Upon the diagnosis of COPD, patients are often left hopeless and confused. Kathy on the other hand decided to take a different outlook by coping with her disease through humor and positivity. While also doing her part in spreading COPD awareness as the secretary of her COPD support group. Something every COPD patient should be involved in. Let's take a look at Kathy's life before her diagnosis and after so you can see that COPD is not a death sentence and is able to be managed. Allowing you to breathe better, reduce felt symptoms, and minimize the occurrence of disease worsening exacerbations and infections!
What was life like leading up to your diagnosis?
It was getting more and more difficult to breathe and carry out daily tasks. Not knowing why was very worrying.
How have you adjusted your lifestyle post-diagnosis?
I have adjusted quite well I suppose. Although getting progressively worse I make the effort to get out and about, especially to my COPD Group. I have to use a mobility scooter to get about but I have a hoist in my car so I can take it anywhere. Many people comment that they can't believe the way I cope and get out to events. Don't give in!!! I think a sense of humour helps too. Weird as mine is. ;o)
What friend/family members provide support? How?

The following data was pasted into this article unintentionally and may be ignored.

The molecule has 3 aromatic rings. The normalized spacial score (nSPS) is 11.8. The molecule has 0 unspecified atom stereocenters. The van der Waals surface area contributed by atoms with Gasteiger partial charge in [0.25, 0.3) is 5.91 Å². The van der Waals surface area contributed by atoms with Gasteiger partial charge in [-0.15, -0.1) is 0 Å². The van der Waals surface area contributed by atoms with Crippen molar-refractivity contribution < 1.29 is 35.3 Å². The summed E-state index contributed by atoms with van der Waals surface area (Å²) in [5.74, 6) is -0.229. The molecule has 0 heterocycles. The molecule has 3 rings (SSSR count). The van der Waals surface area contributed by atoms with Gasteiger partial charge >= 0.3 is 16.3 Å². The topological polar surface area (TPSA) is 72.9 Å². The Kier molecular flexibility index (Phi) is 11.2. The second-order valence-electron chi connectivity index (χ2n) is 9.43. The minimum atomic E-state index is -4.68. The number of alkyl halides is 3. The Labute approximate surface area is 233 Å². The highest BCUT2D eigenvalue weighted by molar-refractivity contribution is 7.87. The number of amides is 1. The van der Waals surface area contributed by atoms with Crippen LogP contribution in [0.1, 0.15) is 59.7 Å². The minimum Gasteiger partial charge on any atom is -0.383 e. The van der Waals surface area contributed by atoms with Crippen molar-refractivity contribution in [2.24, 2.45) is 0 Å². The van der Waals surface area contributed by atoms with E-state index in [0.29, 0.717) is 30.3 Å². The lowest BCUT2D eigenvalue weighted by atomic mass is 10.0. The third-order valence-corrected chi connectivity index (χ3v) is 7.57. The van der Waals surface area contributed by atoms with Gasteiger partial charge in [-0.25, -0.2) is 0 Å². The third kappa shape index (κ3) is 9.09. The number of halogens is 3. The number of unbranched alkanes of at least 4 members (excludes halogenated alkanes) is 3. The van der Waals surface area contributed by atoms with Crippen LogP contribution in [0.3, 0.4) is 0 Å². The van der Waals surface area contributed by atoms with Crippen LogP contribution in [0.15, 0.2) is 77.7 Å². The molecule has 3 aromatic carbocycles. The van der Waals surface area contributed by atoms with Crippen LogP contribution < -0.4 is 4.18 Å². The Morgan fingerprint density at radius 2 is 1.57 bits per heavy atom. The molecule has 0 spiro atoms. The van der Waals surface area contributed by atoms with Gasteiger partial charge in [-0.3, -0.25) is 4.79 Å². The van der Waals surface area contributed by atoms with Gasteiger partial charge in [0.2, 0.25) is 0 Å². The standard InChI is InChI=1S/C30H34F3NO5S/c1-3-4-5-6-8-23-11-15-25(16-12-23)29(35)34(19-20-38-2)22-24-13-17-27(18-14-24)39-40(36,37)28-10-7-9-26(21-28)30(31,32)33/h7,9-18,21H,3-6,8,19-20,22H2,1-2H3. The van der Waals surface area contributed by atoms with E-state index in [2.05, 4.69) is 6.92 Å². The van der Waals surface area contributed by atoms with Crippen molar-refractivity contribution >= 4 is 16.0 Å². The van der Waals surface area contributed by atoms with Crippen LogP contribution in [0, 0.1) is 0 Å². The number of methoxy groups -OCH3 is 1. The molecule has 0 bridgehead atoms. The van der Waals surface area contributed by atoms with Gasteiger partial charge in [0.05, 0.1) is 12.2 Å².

I am secretary of the COPD Group and we all support each other. Family, friends and neighbours are wonderful too.
What is your greatest achievement in life that you are most proud of?
Apart from having my two sons, then three grand children :o) It must have been giving up smoking.
If you were talking to someone recently diagnosed with COPD, what's some advice you would give them?
Get plenty of information from health professionals. Do a Pulmonary Rehab course if they have them where you live, SO helpful, and join a group so you can chat to people who understand what you are going through and you can all support each other. And STOP SMOKING if you haven't already. Try to remember all the breathing exercises, they do help.
What was the hardest thing to cope with after your diagnosis?
At first it was losing my job being unable to work. These days it's not being able to visit some people. If there are stairs, end of story! Visiting someones house is often a problem if their bathroom is upstairs Help!!! :o)
What else should we know about you?
I am 67 years old, I live alone but in a lovely little village in Fife in Scotland. I am the secretary of the group so I do all the admin stuff, buy supplies, write and print a quarterly newsletter. This year I made Calendars (with recipes) and cards to sell for fundraising for the group. All that stuff is easy. Sitting at the computer doesn't take my breath away.
Honestly, COPD is not an easy disease to cope with but pursuing effective treatment options will increase your health with COPD and the overall quality of your life. Take the tips discussed today and apply them into your daily routine and see how much more you are able to do with COPD!